Aged care workers need a strong connection with residents to be able to deliver high-quality care, an aged care executive tells Australian Ageing Agenda.
Providers also need to co-design care with residents to create a workplace culture that focuses on service delivery, said Nichole Tierney, general manager of people and culture at South Australian-based provider ACH Group.
“Ensuring a workforce is truly connected to the consumer and appreciation of each consumer as an individual is a must,” Ms Tierney told AAA ahead of her appearance at the Strengthening the Aged Care Workforce conference in Sydney next week.
“Be really clear on your customer participation framework and how you ensure consumers are co-designing services and participating in the organisation,” Ms Tierney said.
“Providers that can demonstrate how customers participate in activities, as well as co-designing services and incorporating those services as part of everyday business activities, will naturally create a culture that focuses on service delivery and high-quality care,” Ms Tierney said.
Ms Tierney is speaking about creating and embedding a culture that focuses on customer experiences and high-quality care at next week’s conference.
She said ACH is embracing technology to help staff better understand the needs of residents.
“We are focusing on automation currently and then we will mature further into using more technology, however not at the expense of the human connection,” Ms Tierney said.
“Our priority is to ensure we are focused on the human connection in the first instance,” she said.
ACH Group has also implemented a strategy that aims for all its residents to have an experience they rate 10 out of 10, Ms Tierney said.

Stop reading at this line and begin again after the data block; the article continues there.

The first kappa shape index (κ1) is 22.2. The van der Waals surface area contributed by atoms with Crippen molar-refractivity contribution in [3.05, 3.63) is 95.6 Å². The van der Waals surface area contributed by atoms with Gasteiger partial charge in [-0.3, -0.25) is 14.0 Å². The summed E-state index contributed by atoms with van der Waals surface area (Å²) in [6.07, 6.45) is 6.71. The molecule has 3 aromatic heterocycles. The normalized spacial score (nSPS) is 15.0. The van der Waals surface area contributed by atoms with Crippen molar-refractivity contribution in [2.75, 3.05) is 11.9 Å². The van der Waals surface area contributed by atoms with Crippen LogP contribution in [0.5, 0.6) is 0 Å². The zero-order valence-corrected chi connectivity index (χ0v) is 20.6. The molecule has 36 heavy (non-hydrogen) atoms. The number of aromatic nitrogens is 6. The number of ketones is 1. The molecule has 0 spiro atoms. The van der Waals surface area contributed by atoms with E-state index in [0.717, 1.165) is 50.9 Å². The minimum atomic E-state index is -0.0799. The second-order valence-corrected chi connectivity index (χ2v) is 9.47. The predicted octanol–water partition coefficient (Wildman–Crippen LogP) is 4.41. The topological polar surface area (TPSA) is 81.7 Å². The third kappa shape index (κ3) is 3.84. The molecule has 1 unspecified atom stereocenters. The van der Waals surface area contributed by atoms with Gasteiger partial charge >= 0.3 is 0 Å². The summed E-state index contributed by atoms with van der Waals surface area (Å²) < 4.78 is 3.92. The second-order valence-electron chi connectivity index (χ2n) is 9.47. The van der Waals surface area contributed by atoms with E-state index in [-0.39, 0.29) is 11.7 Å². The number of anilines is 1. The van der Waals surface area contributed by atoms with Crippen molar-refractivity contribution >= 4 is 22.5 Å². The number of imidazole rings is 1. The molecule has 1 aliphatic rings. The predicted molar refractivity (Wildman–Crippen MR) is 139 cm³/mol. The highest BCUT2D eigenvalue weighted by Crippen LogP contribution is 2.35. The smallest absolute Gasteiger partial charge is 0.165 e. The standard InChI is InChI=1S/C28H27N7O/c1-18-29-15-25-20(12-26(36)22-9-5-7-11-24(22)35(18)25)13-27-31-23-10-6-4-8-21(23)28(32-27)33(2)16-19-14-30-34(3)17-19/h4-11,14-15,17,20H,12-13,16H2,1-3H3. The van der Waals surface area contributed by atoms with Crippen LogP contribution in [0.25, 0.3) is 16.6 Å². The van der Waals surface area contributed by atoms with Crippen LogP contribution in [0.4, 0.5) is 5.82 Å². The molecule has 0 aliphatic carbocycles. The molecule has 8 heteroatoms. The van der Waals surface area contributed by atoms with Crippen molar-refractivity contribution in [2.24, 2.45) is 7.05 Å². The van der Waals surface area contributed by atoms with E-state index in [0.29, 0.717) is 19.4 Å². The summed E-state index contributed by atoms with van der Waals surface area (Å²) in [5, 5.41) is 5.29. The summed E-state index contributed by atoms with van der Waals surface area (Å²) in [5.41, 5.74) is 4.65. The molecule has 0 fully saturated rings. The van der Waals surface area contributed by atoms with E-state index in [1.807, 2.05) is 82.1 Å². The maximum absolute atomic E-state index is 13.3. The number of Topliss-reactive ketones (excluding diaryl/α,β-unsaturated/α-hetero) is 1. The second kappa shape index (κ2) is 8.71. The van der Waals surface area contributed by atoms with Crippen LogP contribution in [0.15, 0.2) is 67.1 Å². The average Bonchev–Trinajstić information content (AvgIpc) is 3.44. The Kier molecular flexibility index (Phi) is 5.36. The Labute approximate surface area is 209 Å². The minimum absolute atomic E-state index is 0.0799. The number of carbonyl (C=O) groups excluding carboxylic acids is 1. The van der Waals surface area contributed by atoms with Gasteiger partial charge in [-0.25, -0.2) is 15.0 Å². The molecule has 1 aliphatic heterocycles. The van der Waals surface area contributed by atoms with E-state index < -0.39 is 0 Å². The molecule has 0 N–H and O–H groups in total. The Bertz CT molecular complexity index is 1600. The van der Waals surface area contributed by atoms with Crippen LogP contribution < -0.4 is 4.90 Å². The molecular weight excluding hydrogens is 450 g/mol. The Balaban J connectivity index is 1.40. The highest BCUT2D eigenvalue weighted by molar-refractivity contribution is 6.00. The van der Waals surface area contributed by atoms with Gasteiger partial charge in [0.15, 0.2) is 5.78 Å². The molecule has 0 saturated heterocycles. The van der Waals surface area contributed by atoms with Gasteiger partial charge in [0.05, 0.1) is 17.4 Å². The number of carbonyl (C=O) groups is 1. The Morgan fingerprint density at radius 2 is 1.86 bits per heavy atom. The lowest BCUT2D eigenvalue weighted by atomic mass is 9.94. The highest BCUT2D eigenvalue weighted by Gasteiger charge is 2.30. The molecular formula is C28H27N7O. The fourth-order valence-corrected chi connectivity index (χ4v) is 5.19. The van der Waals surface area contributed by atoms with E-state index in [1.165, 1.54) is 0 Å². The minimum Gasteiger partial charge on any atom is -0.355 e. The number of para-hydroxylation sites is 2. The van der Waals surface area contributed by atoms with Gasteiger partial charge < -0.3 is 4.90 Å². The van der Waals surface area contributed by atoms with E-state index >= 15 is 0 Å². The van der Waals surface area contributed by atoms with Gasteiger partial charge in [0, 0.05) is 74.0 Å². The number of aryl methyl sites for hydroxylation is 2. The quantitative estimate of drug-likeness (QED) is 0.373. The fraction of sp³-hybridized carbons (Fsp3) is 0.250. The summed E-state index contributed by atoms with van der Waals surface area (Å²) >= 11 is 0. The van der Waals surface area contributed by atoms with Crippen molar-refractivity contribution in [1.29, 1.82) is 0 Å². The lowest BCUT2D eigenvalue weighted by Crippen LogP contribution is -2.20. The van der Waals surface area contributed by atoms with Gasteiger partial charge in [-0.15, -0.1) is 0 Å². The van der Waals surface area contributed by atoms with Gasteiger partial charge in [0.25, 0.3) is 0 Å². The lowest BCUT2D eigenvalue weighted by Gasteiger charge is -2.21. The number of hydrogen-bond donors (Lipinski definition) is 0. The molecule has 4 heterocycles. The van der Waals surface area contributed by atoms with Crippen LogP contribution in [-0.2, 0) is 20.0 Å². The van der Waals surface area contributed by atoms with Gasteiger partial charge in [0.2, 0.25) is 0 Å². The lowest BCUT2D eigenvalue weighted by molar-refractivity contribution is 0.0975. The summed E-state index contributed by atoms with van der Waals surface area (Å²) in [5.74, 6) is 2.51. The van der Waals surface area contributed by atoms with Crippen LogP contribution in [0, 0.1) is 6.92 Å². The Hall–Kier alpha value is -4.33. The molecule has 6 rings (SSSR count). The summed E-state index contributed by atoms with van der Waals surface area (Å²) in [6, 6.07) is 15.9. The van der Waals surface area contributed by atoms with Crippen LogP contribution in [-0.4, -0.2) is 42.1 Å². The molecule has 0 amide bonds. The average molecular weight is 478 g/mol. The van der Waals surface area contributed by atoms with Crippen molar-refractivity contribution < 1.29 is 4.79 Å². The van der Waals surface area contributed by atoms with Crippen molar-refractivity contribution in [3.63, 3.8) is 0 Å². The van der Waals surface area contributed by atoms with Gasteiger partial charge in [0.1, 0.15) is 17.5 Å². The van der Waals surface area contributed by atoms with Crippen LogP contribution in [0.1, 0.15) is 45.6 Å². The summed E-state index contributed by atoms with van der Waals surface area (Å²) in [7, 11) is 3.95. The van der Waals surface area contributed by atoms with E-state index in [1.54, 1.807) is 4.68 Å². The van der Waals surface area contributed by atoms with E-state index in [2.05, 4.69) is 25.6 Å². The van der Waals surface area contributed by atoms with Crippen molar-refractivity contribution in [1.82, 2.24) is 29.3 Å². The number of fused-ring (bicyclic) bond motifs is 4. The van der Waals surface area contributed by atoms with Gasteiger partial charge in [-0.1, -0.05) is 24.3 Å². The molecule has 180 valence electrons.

One of its initiatives includes a trial of empathy suits, which allows staff to experience what it is like for residents living with disabilities (read more here).
“Our approach to this is to have our workforce experience the challenges through three different physical activities that include walking, sitting and standing and picking up an object, all whilst wearing an empathy suit,” Ms Tierney said.
She said the initiative has resulted in staff providing better care for residents.
“Written reflections demonstrate how the training has changed thinking from being task-focused to having greater appreciation for the consumer and their lived experiences,” Ms Tierney said.
While technology has a place, Ms Tierney said it was important not to get distracted by artificial intelligence and machine learning when thinking about ways to connect staff and residents.
“It is important to stay focused on the human connection; aware that each individual has individual needs,” she said.
The Strengthening the Aged Care Workforce conference will take place at the Sydney Harbour Marriott 4-5 June.
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